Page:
Ralph Nader opened the Taming The Corporation conference [June 8-10] with a somewhat gloomy and rueful assessment. He and his people had held a similar conference 35 years ago, and nothing much has changed in the interim.

Much of the rest of the conference outlined, in more or less convincing detail, what most people in the U.S. already know: Corporations run the place. In fact, only 40 percent of Americans think corporations make a positive contribution to the public good. And as for public trust, as the McKinsey Quarterly told The New York Times, large global corporations are at "the bottom of the list -- beneath nongovernmental organizations, small regional companies, the United Nations, labor unions and the media."

And, as the conferees pointed out, the corporations earned this distrust. According to:

** James Brock, professor of economics at University of Miami Ohio, the antitrust law is a story of taxidermy. In short, it's dead.

** Kathryn Mulvey of Corporate Accountability International, corporations are succeeding in their drive to make water a commodity rather than a public right.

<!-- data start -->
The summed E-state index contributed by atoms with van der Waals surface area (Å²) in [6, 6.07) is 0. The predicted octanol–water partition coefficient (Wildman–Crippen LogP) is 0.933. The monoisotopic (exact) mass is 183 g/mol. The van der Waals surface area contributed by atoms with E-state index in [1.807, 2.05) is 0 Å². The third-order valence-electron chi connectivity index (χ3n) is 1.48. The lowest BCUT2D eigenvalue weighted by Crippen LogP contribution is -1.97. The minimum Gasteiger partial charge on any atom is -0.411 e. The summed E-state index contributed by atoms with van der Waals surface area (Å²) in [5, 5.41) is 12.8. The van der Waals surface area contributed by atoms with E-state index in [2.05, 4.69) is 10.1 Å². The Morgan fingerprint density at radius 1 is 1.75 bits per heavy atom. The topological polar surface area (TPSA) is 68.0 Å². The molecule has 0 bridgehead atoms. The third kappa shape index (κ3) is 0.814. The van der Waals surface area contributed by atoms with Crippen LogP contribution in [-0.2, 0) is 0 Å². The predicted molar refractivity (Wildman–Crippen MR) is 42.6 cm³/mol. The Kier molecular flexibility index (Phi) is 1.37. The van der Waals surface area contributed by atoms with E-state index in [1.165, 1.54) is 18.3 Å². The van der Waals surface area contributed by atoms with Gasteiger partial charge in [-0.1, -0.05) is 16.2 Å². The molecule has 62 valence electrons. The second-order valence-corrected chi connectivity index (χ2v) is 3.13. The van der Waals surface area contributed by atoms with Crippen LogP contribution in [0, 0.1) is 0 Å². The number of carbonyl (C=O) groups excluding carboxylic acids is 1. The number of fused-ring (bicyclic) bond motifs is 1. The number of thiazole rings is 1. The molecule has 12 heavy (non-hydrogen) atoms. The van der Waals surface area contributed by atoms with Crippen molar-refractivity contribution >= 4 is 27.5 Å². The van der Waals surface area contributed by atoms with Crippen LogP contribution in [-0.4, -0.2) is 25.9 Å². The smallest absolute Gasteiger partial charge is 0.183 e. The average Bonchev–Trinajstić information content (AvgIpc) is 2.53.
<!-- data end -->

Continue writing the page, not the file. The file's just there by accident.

** Andrew Kimbrell of the International Center for Technology Assessment and Center for Food Safety, by marketing genetically modified seeds that withstand certain chemicals, Monsanto has been able sell 120 million more tons of herbicides around the world.

** Ralph Nader, corporations have 38,000 full-time lobbyists in Washington who effectively control the government.

While the evidence of corporate misrule appeared overwhelming, the picture of America that emerged was, at the very least, incomplete, if not misleading. Speakers disagreed whether the U.S. was approaching fascism, or already had it. They did agree that rule by private interests was ascendant, and they enforced that rule by law and arms. If you didn't actually walk out the door, you could imagine that the United States resembled Italy under Mussolini.